Dialogue with Elizabeth George

“To avoid bad writing, think of the events in your novel as dominoes. Lets call them dramatic dominoes.”

“When I free write and when I employ stream of consciousness, what happens is that the essential elements of the plot become apparent. Why? Because I begin to see the relationships between characters. I learn what the characters strengths and weaknesses are, I see the conflicts clearly, and I begin to understand the time. I also get ideas for subplots. Indeed, I generally end up with many more ideas than I can possibly use in one book. It’s an amazing process and it never fails.”

“Ever character’s behavior has a number of motivations behind it. Some of these are superficial: right there on the surface for everyone to see…But some motivations are buried within our personalities, part of who we are. These are essentially basic needs although some of them are more complicated than others.”

“I believe it’s critical to know the basic need each character has in his life because the denial of that need leads directly to the second area that I consider crucial in developing a character. This is his pathological maneuver. Better said, it’s what the character does when he’s under stress…The pathological maneuver is generally the flip side of the core need.”

“Decide what the character wants in the novel…try to keep in mind that what someone wants isn’t always directly expressed, nor is it always simple. It can arise from mixed motives, and it will be colored – in any individual scene – by the character’s core need.”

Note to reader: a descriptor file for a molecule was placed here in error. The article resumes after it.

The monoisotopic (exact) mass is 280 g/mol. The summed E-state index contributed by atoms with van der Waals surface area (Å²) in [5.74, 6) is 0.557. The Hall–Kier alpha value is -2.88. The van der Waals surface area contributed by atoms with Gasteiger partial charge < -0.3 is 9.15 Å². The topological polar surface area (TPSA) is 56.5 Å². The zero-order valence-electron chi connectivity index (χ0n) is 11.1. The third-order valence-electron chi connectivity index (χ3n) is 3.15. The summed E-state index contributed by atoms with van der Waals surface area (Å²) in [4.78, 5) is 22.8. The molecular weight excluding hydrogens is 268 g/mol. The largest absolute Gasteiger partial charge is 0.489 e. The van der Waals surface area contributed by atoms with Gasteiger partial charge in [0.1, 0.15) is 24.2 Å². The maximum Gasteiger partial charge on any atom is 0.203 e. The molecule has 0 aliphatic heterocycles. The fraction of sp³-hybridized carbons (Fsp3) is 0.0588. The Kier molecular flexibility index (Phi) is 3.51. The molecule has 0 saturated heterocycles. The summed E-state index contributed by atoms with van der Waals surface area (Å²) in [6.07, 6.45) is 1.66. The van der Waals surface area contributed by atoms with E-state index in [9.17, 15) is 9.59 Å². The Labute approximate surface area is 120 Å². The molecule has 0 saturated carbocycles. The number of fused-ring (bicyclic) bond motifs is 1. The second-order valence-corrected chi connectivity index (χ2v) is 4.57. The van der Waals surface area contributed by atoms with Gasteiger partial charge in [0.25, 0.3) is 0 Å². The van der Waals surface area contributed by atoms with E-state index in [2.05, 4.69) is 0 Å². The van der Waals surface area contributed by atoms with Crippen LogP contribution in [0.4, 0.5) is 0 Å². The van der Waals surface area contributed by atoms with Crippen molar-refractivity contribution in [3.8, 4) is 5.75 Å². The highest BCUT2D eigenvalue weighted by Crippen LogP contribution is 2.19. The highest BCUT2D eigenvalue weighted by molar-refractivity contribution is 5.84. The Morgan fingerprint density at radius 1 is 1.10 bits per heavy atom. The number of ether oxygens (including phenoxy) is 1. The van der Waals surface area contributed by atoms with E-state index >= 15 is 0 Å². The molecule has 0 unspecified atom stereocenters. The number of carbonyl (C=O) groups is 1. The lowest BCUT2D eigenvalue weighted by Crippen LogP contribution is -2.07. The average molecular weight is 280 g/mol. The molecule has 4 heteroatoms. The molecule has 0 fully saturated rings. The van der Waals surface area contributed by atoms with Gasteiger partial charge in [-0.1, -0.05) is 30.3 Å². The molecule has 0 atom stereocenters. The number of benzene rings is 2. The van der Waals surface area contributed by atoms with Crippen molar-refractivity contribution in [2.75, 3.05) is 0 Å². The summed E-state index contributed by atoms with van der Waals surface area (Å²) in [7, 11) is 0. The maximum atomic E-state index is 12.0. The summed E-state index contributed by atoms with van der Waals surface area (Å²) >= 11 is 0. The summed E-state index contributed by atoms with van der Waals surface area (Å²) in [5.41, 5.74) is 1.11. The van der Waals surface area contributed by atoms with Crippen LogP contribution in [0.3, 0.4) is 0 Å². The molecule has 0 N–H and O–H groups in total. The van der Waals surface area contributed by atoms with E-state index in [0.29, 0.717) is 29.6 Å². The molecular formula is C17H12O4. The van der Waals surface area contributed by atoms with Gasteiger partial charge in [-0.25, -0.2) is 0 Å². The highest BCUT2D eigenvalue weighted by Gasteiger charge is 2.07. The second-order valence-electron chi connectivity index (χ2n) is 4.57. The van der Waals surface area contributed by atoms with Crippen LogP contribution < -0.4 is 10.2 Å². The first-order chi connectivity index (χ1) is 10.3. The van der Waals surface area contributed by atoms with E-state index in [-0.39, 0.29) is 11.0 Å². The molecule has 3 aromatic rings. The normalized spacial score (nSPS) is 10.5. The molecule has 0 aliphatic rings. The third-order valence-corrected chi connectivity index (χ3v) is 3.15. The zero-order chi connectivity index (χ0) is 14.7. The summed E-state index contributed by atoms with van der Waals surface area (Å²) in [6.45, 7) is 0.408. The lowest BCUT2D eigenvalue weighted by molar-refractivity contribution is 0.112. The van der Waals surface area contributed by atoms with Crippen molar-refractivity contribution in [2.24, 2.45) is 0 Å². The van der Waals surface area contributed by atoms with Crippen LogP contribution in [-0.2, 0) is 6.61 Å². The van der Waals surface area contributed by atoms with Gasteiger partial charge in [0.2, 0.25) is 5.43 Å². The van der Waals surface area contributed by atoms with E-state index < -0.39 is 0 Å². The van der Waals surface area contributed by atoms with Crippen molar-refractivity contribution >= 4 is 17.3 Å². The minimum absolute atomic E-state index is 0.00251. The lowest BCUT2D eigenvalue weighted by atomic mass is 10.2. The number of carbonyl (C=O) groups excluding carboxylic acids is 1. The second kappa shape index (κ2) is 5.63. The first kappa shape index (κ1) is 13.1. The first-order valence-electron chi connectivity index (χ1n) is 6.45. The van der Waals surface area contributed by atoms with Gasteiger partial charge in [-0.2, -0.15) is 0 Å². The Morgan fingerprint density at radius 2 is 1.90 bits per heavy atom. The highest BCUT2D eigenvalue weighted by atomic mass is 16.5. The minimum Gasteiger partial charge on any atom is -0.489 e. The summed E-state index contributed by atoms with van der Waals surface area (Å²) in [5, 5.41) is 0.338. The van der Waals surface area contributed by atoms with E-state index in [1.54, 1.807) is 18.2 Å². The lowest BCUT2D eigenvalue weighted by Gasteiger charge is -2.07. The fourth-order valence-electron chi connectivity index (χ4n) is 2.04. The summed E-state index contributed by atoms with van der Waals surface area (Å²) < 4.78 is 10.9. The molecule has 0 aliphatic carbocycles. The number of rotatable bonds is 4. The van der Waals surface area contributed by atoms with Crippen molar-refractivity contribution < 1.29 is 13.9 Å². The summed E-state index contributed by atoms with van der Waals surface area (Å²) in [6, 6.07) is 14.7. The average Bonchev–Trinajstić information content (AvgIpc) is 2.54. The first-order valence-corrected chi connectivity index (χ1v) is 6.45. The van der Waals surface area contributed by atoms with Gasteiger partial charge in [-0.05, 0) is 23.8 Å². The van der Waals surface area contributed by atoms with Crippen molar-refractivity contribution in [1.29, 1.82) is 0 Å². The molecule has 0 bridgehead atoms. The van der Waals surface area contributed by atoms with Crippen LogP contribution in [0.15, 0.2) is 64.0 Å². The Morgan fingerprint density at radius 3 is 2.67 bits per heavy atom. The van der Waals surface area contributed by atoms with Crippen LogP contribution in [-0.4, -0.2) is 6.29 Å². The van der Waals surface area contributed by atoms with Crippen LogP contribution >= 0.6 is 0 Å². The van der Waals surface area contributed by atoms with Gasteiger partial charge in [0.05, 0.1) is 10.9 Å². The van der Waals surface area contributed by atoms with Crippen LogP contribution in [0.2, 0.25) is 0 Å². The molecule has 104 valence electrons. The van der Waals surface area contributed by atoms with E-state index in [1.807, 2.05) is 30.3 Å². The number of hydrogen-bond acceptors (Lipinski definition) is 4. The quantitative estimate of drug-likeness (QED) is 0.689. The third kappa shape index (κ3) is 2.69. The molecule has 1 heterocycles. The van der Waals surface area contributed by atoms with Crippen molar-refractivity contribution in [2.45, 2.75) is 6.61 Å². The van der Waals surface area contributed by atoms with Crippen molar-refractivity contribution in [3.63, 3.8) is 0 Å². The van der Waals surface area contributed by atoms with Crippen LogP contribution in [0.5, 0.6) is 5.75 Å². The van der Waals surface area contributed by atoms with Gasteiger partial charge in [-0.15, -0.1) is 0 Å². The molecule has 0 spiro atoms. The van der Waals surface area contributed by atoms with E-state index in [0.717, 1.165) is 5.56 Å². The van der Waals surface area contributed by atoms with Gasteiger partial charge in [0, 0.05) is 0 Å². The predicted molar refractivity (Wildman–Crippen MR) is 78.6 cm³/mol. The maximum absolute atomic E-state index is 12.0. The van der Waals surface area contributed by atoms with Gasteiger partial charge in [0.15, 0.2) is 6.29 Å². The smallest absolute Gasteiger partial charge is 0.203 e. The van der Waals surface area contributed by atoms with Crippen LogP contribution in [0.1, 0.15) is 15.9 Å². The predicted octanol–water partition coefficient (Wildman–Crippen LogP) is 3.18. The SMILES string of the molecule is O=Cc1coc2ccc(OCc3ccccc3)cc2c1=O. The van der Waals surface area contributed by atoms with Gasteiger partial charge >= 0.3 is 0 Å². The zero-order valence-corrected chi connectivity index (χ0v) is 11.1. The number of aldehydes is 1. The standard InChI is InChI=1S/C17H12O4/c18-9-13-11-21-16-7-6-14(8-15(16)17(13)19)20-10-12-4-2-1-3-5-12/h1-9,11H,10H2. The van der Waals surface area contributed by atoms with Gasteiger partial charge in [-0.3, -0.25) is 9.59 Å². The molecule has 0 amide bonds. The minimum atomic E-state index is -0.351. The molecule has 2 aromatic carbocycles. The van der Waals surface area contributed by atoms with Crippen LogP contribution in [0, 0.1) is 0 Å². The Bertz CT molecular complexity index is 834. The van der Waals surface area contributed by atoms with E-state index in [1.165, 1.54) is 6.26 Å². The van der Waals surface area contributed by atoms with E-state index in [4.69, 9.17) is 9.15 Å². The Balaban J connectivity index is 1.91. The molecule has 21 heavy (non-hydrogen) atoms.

Elizabeth George strongly encourages the writer to know almost everything about their protagonist, antagonist, and all of the other major characters. All interesting stories have character conflict, character struggle, and character growth. Knowing what motivates your characters, what they want, and how they act under stress is more or less knowing your story.


The project is coming to a conclusion – it slowly came together. One thing I haven’t really talked much about yet is my revisions. Throughout most of my repetends and crots, I’ve revised them numerous times. It seems like not matter how much advice you get on dialogue or writing or story-telling, it doesn’t mean a thing without the emphasis on revision. In order to be a good writer, it’s important to work stuff like an artist working with clay on a spinning wheel. You have to reshape it and reshape it and make changes until it works.

I think characters become more real when you see them experience a wider range of emotions. When you see a character laugh, cry, get mad, get super focused, help someone out, loose control – they just seem to be humanized. I really liked the earlier advice from one of the books about humanizing villains and giving protagonists flaws. It just gives the characters more depth. I’ve really enjoyed this format of research – the more genres you approach a topic from, the more layers you can kind of unfold.

Works Cited

George, Elizabeth. Write Away. New York: HarperCollins Publishers, 2004.

Published in: on February 23, 2010 at 5:15 pm  Leave a Comment  

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